On Thursday, February 7, 2013 11:35:08 PM UTC-5, Stephen Paul King wrote: > > On 2/7/2013 9:42 PM, Craig Weinberg wrote: > > > > On Thursday, February 7, 2013 8:50:09 PM UTC-5, stathisp wrote: >> >> On Fri, Feb 8, 2013 at 11:52 AM, Craig Weinberg <whats...@gmail.com> >> wrote: >> >> >> You're avoiding the question. What is your definitive test for >> >> consciousness? If you don't have one, then you have to admit that your >> >> friend (who talks to you and behaves like people do, not in a coma, >> >> not on a video recording, not dead in the morgue) may not be conscious >> >> and your computer may be conscious. >> > >> > >> > No, you are avoiding my answer. What is your definitive test for your >> own >> > consciousness? >> >> The test for my own consciousness is that I feel I am conscious. That >> is not at issue. At issue is the test for *other* entities' >> consciousness. > > > Why would the test be any different? > > >> You are convinced that computers and other machines >> don't have consciousness, but you can't say what test you will apply >> to them and see them fail. >> > > I'm convinced of that because I understand why there is no reason why they > would have consciousness... there is no 'they' there. Computers are not > born in a single moment through cell fertilization, they are assembled by > people. Computers have to be programmed to do absolutely everything, they > have no capacity to make sense of anything which is not explicitly defined. > This is the polar opposite of living organisms which are general purpose > entities who explore and adapt when they can, on their own, for their own > internally generated motives. Computers lack that completely. We use > objects to compute for us, but those objects are not actually computing > themselves, just as these letters don't actually mean anything for > themselves. > > > > When objects can compute 'for themselves' they are conscious. Maybe? >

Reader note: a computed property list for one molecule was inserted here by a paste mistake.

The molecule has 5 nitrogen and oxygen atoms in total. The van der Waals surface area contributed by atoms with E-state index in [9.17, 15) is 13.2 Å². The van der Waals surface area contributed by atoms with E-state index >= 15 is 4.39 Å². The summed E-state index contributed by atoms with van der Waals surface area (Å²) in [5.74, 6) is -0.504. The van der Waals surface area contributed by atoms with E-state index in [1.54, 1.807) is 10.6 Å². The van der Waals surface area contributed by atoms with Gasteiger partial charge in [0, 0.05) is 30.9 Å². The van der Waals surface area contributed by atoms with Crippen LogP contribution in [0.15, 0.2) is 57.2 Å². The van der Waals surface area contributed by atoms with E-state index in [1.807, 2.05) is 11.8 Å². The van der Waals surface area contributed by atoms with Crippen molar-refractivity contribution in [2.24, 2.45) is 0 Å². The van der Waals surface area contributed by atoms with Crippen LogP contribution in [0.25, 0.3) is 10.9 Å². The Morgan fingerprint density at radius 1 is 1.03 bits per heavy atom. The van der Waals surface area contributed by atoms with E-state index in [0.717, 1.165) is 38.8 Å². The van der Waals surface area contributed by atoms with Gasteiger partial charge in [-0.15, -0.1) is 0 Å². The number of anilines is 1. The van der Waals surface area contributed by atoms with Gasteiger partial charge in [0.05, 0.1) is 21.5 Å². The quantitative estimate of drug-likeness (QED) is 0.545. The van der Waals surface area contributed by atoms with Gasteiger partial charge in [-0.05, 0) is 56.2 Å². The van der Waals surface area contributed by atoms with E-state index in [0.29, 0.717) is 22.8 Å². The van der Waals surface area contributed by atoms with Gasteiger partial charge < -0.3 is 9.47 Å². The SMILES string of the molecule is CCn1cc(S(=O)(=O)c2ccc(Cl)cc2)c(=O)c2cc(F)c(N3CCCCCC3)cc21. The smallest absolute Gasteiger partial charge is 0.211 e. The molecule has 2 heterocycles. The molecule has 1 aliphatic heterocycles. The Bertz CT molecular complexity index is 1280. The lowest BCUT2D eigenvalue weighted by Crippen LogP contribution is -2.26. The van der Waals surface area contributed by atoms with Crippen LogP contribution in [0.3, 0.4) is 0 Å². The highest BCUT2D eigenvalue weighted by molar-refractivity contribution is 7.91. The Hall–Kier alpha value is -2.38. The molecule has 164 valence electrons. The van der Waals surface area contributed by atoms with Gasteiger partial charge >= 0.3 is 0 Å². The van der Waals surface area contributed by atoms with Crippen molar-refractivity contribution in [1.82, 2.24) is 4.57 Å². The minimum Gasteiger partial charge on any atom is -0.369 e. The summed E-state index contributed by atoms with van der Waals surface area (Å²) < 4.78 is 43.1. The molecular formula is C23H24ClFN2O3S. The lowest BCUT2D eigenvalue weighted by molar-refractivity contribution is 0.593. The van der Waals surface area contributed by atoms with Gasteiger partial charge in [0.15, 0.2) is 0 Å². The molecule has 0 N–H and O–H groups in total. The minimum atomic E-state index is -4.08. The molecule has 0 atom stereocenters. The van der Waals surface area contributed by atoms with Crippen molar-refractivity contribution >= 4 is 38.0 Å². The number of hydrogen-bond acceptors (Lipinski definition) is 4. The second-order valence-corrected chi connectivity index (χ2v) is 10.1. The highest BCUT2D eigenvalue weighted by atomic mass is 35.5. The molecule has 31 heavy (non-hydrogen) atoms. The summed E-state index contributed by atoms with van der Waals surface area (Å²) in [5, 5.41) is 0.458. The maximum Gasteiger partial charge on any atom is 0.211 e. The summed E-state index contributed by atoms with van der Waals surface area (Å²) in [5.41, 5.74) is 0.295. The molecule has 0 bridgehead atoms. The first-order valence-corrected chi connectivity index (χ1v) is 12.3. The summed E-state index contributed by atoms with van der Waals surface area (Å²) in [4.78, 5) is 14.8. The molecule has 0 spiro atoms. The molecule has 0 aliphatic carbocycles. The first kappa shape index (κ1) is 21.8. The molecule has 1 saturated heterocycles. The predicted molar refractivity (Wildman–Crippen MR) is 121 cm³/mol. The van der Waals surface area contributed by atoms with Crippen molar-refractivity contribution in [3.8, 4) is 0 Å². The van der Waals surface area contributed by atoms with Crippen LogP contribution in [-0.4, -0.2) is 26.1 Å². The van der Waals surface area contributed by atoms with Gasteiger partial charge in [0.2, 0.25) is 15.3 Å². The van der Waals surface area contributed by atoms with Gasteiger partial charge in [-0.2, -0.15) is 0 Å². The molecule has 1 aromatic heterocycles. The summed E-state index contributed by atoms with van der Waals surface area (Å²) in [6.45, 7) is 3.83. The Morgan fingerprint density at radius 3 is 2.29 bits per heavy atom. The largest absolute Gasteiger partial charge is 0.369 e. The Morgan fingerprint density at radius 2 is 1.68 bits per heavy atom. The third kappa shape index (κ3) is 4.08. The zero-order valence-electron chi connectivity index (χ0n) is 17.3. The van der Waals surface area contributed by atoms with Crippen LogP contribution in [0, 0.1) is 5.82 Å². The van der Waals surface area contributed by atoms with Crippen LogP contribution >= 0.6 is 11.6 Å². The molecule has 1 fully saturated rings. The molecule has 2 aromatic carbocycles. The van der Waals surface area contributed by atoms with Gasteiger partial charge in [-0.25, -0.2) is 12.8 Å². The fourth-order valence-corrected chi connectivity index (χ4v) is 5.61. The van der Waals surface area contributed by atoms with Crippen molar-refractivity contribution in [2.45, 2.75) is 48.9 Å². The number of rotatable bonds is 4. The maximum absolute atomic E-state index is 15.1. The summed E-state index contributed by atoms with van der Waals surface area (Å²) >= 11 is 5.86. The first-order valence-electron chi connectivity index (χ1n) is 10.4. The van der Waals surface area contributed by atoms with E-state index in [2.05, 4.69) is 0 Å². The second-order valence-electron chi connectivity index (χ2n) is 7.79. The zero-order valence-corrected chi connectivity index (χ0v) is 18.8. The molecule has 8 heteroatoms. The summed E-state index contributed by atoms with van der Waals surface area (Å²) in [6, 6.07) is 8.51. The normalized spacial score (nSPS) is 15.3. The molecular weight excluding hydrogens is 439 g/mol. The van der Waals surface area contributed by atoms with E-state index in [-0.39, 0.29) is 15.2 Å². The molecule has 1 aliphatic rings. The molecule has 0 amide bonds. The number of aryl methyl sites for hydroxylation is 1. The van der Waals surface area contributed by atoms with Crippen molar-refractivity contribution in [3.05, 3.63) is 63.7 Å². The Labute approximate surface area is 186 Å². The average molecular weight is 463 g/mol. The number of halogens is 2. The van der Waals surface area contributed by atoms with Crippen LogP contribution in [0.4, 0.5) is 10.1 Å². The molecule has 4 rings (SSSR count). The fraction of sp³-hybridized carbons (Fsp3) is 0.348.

Sure, although I think that means that they have to first feel and think for themselves. You can lead a computer to their own computations, but you can't make them drink. > > > >> > My point is that sense is broader, deeper, and more primitive than our >> > cognitive ability to examine it, since cognitive qualities are only the >> tip >> > of the iceberg of sense. To test is to circumvent direct sense in favor >> of >> > indirect sense - which is a good thing, but it is by definition not >> > applicable to consciousness itself in any way. There is no test to tell >> if >> > you are conscious, because none is required. If you need to ask if you >> are >> > conscious, then you are probably having a lucid dream or in some phase >> of >> > shock. In those cases, no test will help you as you can dream a test >> result >> > as easily as you can experience one while awake. >> > >> > The only test for consciousness is the test of time. If you are fooled >> by >> > some inanimate object, eventually you will probably see through it or >> > outgrow the fantasy. >> >> So if, in future, robots live among us for years and are accepted by >> most people as conscious, does that mean they are conscious? This is >> essentially a form of the Turing test. >> > > I don't think that will happen unless they aren't robots. The whole point > is that the degree to which an organism is conscious is inversely > proportionate to the degree that the organism is 100% controllable. That's > the purpose of intelligence - to advance your own agenda rather than to be > overpowered by your environment. So if something is a robot, it will never > be accepted by anyone as conscious, and if something is conscious it will > never be useful to anyone as a robot - it would in fact be a slave. > > > *"L'homme est d'abord ce qui se jette vers un avenir, et ce qui est > conscient de se projeter dans l'avenir."* ~ Jean Paul Satre > > ("Man is, before all else, something which propels itself toward a future > and is aware that it is doing so.") > > Cool. I can agree with that. > > > >> >> >> You talk with authority on what >> >> can and can't have consciousness but it seems you don't have even an >> >> operational definition of the word. >> > >> > >> > Consciousness is what defines, not what can be defined. >> > >> >> I am not asking for an explanation >> >> or theory of consciousness, just for a test to indicate its presence, >> >> which is a much weaker requirement. >> > >> > >> > That is too much to ask, since all tests supervene upon the >> consciousness to >> > evaluate results. >> >> It's the case for any test that you will use your consciousness to >> evaluate the results. >> > > Sure, but for most things you can corroborate and triangulate what you are > testing by using a control. With consciousness itself, there is no control > possible. You can do tests on the water because you can get out of the > water. You can do tests on air because you can evacuate a glass beaker of > air and compare your results. With consciousness though, there is no escape > possible. You can personally lose your own consciousness, but there is no > experience which is not experienced through consciousness. > > Craig > > > Indeed! This makes consciousness a subject forever removed from the > instruments of the scientific method.... > Not necessarily... the mind can be made scientific if it is directly accessible by other minds. We just need to start looking at those brain-conjoined twins and sticking wires in our brains. Craig > > -- > Onward! > > Stephen > > -- You received this message because you are subscribed to the Google Groups "Everything List" group. To unsubscribe from this group and stop receiving emails from it, send an email to everything-list+unsubscr...@googlegroups.com. To post to this group, send email to firstname.lastname@example.org. Visit this group at http://groups.google.com/group/everything-list?hl=en. For more options, visit https://groups.google.com/groups/opt_out.